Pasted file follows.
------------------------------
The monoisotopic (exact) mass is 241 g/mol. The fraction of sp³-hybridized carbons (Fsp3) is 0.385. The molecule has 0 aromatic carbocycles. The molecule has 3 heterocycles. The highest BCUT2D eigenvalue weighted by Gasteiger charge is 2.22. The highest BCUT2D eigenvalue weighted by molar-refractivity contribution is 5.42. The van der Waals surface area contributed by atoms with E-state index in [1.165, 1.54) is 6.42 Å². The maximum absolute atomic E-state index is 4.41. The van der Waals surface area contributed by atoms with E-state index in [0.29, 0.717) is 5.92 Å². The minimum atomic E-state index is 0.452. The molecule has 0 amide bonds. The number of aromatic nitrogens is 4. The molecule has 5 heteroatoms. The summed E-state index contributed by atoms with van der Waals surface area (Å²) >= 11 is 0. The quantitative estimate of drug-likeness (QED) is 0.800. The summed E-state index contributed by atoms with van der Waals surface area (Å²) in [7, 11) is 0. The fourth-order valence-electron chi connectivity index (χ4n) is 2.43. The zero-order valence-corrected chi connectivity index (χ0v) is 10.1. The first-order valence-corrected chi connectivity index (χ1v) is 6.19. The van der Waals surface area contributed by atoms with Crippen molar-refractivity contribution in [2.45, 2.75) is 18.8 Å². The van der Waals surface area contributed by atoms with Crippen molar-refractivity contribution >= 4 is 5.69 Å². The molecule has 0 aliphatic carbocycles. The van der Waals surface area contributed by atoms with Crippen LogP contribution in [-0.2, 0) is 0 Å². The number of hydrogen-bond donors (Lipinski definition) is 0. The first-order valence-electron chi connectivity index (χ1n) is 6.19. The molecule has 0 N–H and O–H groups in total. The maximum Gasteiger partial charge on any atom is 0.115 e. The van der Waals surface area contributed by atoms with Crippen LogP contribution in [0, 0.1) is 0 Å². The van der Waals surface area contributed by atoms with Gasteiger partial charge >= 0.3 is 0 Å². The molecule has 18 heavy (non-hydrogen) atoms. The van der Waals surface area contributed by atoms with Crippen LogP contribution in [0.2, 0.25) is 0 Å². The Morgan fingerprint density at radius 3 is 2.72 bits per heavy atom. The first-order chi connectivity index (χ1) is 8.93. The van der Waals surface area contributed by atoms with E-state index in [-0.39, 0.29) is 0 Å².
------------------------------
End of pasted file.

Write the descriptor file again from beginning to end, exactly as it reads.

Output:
The monoisotopic (exact) mass is 241 g/mol. The fraction of sp³-hybridized carbons (Fsp3) is 0.385. The molecule has 0 aromatic carbocycles. The molecule has 3 heterocycles. The highest BCUT2D eigenvalue weighted by Gasteiger charge is 2.22. The highest BCUT2D eigenvalue weighted by molar-refractivity contribution is 5.42. The van der Waals surface area contributed by atoms with E-state index in [1.165, 1.54) is 6.42 Å². The maximum absolute atomic E-state index is 4.41. The van der Waals surface area contributed by atoms with E-state index in [0.29, 0.717) is 5.92 Å². The minimum atomic E-state index is 0.452. The molecule has 0 amide bonds. The number of aromatic nitrogens is 4. The molecule has 5 heteroatoms. The summed E-state index contributed by atoms with van der Waals surface area (Å²) >= 11 is 0. The quantitative estimate of drug-likeness (QED) is 0.800. The summed E-state index contributed by atoms with van der Waals surface area (Å²) in [7, 11) is 0. The fourth-order valence-electron chi connectivity index (χ4n) is 2.43. The zero-order valence-corrected chi connectivity index (χ0v) is 10.1. The first-order valence-corrected chi connectivity index (χ1v) is 6.19. The van der Waals surface area contributed by atoms with Crippen molar-refractivity contribution in [2.45, 2.75) is 18.8 Å². The van der Waals surface area contributed by atoms with Crippen molar-refractivity contribution >= 4 is 5.69 Å². The molecule has 0 aliphatic carbocycles. The van der Waals surface area contributed by atoms with Crippen LogP contribution in [-0.2, 0) is 0 Å². The number of hydrogen-bond donors (Lipinski definition) is 0. The first-order valence-electron chi connectivity index (χ1n) is 6.19. The molecule has 0 N–H and O–H groups in total. The maximum Gasteiger partial charge on any atom is 0.115 e. The van der Waals surface area contributed by atoms with Crippen LogP contribution in [0, 0.1) is 0 Å². The van der Waals surface area contributed by atoms with Gasteiger partial charge >= 0.3 is 0 Å². The molecule has 18 heavy (non-hydrogen) atoms. The van der Waals surface area contributed by atoms with Crippen LogP contribution in [0.2, 0.25) is 0 Å². The Morgan fingerprint density at radius 3 is 2.72 bits per heavy atom. The first-order chi connectivity index (χ1) is 8.93. The van der Waals surface area contributed by atoms with E-state index in [-0.39, 0.29) is 0 Å².